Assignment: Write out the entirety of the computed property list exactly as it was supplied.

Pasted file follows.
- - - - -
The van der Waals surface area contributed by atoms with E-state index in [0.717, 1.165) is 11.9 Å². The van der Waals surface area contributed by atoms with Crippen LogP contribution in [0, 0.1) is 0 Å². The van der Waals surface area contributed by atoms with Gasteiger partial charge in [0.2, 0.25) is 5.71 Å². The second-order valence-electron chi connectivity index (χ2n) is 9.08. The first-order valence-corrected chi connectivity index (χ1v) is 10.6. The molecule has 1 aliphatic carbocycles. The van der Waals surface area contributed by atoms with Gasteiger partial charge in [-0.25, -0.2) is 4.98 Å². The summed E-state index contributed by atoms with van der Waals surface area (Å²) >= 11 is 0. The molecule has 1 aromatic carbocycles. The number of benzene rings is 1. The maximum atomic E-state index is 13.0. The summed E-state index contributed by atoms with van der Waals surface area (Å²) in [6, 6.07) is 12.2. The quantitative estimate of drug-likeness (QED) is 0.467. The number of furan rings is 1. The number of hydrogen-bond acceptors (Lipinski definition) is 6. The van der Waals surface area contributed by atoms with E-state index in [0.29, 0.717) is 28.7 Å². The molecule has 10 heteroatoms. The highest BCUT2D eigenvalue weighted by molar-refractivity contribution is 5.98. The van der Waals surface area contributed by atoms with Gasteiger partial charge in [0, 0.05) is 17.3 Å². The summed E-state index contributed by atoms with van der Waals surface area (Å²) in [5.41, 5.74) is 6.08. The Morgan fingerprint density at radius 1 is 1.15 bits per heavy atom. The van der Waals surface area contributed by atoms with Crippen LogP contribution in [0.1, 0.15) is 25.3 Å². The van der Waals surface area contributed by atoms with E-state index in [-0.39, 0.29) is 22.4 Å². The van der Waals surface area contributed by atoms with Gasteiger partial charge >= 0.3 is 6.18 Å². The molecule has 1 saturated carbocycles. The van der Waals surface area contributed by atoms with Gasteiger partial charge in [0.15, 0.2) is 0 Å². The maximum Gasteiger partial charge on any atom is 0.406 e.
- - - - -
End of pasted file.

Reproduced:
The van der Waals surface area contributed by atoms with E-state index in [0.717, 1.165) is 11.9 Å². The van der Waals surface area contributed by atoms with Crippen LogP contribution in [0, 0.1) is 0 Å². The van der Waals surface area contributed by atoms with Gasteiger partial charge in [0.2, 0.25) is 5.71 Å². The second-order valence-electron chi connectivity index (χ2n) is 9.08. The first-order valence-corrected chi connectivity index (χ1v) is 10.6. The molecule has 1 aliphatic carbocycles. The van der Waals surface area contributed by atoms with Gasteiger partial charge in [-0.25, -0.2) is 4.98 Å². The summed E-state index contributed by atoms with van der Waals surface area (Å²) >= 11 is 0. The molecule has 1 aromatic carbocycles. The number of benzene rings is 1. The maximum atomic E-state index is 13.0. The summed E-state index contributed by atoms with van der Waals surface area (Å²) in [6, 6.07) is 12.2. The quantitative estimate of drug-likeness (QED) is 0.467. The number of furan rings is 1. The number of hydrogen-bond acceptors (Lipinski definition) is 6. The van der Waals surface area contributed by atoms with E-state index in [0.29, 0.717) is 28.7 Å². The molecule has 10 heteroatoms. The highest BCUT2D eigenvalue weighted by molar-refractivity contribution is 5.98. The van der Waals surface area contributed by atoms with Gasteiger partial charge in [0, 0.05) is 17.3 Å². The summed E-state index contributed by atoms with van der Waals surface area (Å²) in [5.41, 5.74) is 6.08. The Morgan fingerprint density at radius 1 is 1.15 bits per heavy atom. The van der Waals surface area contributed by atoms with Crippen LogP contribution in [0.1, 0.15) is 25.3 Å². The van der Waals surface area contributed by atoms with E-state index in [-0.39, 0.29) is 22.4 Å². The van der Waals surface area contributed by atoms with Gasteiger partial charge >= 0.3 is 6.18 Å². The molecule has 1 saturated carbocycles. The van der Waals surface area contributed by atoms with Gasteiger partial charge in [0.15, 0.2) is 0 Å². The maximum Gasteiger partial charge on any atom is 0.406 e.